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27 May 2021 | 11:11

LJ 3In this blog, Laura-Jane Rawlings, the founder and CEO of Youth Employment UK, highlights the impact of Covid-19 on career prospects for young people, the need for an ‘Opportunity Guarantee’ from Government, and how working with the Coalition can help to standardise good practice and make the Sport for Development sector a ‘better employer’ – in and through sport – with opportunities for ALL young people. 

When we formed the Youth Employment Group at the height of the pandemic, youth unemployment looked set to rise to 1.5 or even two million. That hasn’t happened, mainly thanks to action taken by the Government through its Plan for Jobs and Job Retention Scheme – but we do know the economic cost of youth unemployment, in terms of lost national output, is forecast to rise to £6.9billion in 2022. Young people are still the most likely to have been working in sectors that have shut down and, even before the pandemic, we already had a high number of NEET (not in education, employment or training) young people. The real issue is long-term youth unemployment, where a young person is out of work for six months or more, which has risen by 50% over the last year. It’s those young people who are further away from the labour market who are being left behind – and they are the ones that we really need to worry about.


This is the group who are most affected by structural issues, such as the transition from education to employment. Many young people don’t feel they have got the right employability skills, or might not have had any work experience, or don’t know what jobs and careers exist for them. These were issues before the pandemic, and Covid has amplified them. Social mobility is another issue; if you come from a certain background you are more likely to get support in building additional skills, and can tap into economic and social capital. However for young people without networks and family support, the gaps have widened. Social mobility was going backwards before the pandemic, and it will have gone back further because disadvantage has increased. And then you look at some of the places where young people live, where there just aren’t the same level of career opportunities for young people and where funding at local authority level has been cut back. The whole system, whether that’s education or welfare, wasn’t ready for a pandemic, and now those inequalities have been amplified and exacerbated.

Coach Core

It’s absolutely crucial that those young people who face these structural inequalities and are at risk of being ‘left behind’ are properly supported, such as those from lower socio-economic backgrounds, from Black, Asian and Ethnic Minority backgrounds, disabled people and care leavers. As an example, the reduction in working hours for Black young people (49%) during the pandemic is three times higher than those for White young people (16%). Nevertheless I believe all young people deserve equal access to opportunity, and sport offers us an exciting opportunity around social inclusion. A rugby team has 15 players and those players don’t care who is receiving free school meals or who is hard of hearing; they become a team and that power of social inclusion is really important. Society is made up by all of its layers, so while we must make sure that individuals and specific groups are not excluded and further disadvantaged, young people will also tell you they don’t want to be singled out or labelled, they want it to be a fair society. There is a line to tread here that nobody gets left out and those young people who need extra support, get it – but at the same time everybody should be able to sit at the table.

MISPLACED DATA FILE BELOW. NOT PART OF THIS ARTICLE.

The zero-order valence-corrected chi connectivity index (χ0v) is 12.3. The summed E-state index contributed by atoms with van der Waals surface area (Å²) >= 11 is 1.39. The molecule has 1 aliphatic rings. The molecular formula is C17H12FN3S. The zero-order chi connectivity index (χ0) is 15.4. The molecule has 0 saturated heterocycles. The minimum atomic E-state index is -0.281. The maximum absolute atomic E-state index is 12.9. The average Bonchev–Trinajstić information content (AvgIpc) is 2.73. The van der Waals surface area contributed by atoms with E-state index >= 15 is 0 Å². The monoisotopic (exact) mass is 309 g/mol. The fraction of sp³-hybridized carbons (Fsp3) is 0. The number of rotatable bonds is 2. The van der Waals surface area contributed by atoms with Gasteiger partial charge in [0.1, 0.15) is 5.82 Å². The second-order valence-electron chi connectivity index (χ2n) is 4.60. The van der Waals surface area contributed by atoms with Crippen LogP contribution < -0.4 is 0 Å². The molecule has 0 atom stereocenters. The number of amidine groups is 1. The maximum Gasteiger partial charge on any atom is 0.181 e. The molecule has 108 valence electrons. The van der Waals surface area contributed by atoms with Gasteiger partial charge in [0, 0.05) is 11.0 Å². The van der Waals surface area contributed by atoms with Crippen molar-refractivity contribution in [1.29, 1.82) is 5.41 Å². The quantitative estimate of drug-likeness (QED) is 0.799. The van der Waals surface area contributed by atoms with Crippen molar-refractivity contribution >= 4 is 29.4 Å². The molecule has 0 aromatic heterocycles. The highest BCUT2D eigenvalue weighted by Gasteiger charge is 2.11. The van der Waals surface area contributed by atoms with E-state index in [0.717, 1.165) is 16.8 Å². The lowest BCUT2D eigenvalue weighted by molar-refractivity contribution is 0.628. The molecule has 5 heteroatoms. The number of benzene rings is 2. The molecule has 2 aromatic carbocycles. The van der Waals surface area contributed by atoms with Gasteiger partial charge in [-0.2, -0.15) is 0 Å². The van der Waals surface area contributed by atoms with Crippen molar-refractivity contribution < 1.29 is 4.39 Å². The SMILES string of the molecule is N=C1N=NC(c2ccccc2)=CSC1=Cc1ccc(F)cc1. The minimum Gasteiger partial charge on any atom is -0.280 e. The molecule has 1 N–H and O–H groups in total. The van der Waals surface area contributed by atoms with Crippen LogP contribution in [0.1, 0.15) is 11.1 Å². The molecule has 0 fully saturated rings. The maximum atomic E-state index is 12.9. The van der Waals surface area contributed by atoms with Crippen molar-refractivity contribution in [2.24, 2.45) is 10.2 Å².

To support this, the Youth Employment Group has been calling on Government to deliver its ‘Opportunity Guarantee’. We are looking for some form of quality education, employment and training opportunity for every young person, because no-one should be left behind. The Plan for Jobs is starting to deliver on some of that; through Kickstart, through investment in traineeships and careers education, and there has been more thinking around apprenticeships and FE (further education) policy. But is it fragmented at national policy level and across different Government departments. There needs to be a taskforce across all of those areas. We are calling on Government to really think about what this country wants to do for its young people and, within that, its most vulnerable young people. We need a joined-up national policy which can be devolved and delivered at local levels.